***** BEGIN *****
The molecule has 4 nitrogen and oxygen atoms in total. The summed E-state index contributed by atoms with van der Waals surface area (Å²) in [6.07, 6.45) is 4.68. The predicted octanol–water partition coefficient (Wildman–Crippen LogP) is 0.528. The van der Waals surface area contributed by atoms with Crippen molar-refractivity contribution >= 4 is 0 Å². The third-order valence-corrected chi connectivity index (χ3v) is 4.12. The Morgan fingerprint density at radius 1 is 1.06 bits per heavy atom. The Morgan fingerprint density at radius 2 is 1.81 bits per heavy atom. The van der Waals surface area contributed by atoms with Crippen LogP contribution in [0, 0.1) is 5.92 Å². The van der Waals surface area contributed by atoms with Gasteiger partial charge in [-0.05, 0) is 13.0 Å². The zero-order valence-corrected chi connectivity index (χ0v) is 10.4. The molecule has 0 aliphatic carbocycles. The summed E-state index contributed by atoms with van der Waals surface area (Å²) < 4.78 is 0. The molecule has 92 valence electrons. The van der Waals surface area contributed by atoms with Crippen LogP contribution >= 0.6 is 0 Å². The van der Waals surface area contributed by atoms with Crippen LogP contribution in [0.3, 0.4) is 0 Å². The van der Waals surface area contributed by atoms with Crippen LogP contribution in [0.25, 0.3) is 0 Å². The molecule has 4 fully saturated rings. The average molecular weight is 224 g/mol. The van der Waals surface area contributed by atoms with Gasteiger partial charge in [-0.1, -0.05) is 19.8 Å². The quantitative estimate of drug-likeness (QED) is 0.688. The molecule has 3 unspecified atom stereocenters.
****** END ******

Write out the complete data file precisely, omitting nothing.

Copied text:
The molecule has 4 nitrogen and oxygen atoms in total. The summed E-state index contributed by atoms with van der Waals surface area (Å²) in [6.07, 6.45) is 4.68. The predicted octanol–water partition coefficient (Wildman–Crippen LogP) is 0.528. The van der Waals surface area contributed by atoms with Crippen molar-refractivity contribution >= 4 is 0 Å². The third-order valence-corrected chi connectivity index (χ3v) is 4.12. The Morgan fingerprint density at radius 1 is 1.06 bits per heavy atom. The Morgan fingerprint density at radius 2 is 1.81 bits per heavy atom. The van der Waals surface area contributed by atoms with Crippen LogP contribution in [0, 0.1) is 5.92 Å². The van der Waals surface area contributed by atoms with Gasteiger partial charge in [-0.05, 0) is 13.0 Å². The zero-order valence-corrected chi connectivity index (χ0v) is 10.4. The molecule has 0 aliphatic carbocycles. The summed E-state index contributed by atoms with van der Waals surface area (Å²) < 4.78 is 0. The molecule has 92 valence electrons. The van der Waals surface area contributed by atoms with Crippen LogP contribution >= 0.6 is 0 Å². The van der Waals surface area contributed by atoms with Crippen LogP contribution in [0.3, 0.4) is 0 Å². The van der Waals surface area contributed by atoms with Crippen LogP contribution in [0.25, 0.3) is 0 Å². The molecule has 4 fully saturated rings. The average molecular weight is 224 g/mol. The van der Waals surface area contributed by atoms with Gasteiger partial charge in [-0.1, -0.05) is 19.8 Å². The quantitative estimate of drug-likeness (QED) is 0.688. The molecule has 3 unspecified atom stereocenters.